The first cloud security risk to be aware of are vulnerable or outdated components. This includes open-source libraries, third-party plug-ins for Jenkins, and unpatched or outdated SDLC systems. These components can introduce a wide range of vulnerabilities if they’re not properly maintained. It’s important to keep your cloud application environment up to date with the latest versions and patches in order to reduce the associated risks. That requires a level of awareness about your 3rd party components. One of the best ways to understand and address cloud security concerns (and others) related to 3rd party systems is to maintain a software bill of materials (SBOM) for as many of the external components as possible. Learn more about SBOMs here.

2. Security Misconfigurations

Security misconfigurations are one of the most common cloud security threats. These can occur in the form of inadequate authentication or encryption protocols, or incorrect access control settings. To reduce the cloud security issues associated with misconfigurations, it’s important to regularly audit and update your cloud application development environment and SDLC systems and tools. Failure to do so is one of the more common causes of breaches, which are a major risk for organizations that have sensitive data and development pipelines in the cloud. And as is repeatedly addressed later in this article, it’s important to implement strong authentication and encryption measures to protect against data breaches, as well as have an incident response plan in place should a breach occur.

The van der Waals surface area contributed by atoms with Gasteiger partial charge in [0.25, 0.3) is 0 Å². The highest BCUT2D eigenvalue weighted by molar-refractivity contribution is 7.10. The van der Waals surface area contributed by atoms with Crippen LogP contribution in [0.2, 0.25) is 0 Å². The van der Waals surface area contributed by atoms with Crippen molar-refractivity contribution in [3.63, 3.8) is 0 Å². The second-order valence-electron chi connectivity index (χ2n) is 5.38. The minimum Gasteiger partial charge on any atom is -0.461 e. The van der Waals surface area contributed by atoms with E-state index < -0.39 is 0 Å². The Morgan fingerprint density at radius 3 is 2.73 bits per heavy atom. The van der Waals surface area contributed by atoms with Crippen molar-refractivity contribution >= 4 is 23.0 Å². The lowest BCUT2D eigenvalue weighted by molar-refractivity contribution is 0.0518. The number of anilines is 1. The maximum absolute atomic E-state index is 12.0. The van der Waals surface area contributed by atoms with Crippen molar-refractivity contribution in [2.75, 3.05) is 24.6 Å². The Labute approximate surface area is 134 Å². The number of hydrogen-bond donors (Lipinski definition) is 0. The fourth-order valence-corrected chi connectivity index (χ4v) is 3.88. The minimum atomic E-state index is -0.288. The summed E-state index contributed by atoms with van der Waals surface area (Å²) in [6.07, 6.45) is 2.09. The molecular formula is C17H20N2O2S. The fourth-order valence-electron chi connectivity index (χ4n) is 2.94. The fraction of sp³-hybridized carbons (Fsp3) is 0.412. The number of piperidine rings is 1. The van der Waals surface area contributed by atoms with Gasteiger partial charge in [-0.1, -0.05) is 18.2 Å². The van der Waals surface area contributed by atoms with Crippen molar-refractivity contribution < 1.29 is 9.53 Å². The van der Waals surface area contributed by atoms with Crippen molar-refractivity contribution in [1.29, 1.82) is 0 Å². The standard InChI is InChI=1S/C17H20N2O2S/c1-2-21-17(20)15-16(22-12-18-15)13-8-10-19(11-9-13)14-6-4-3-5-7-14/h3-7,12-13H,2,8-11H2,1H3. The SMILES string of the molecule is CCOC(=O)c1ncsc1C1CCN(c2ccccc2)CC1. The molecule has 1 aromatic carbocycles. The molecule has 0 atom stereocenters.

3. Missing Security Controls and Insecure Design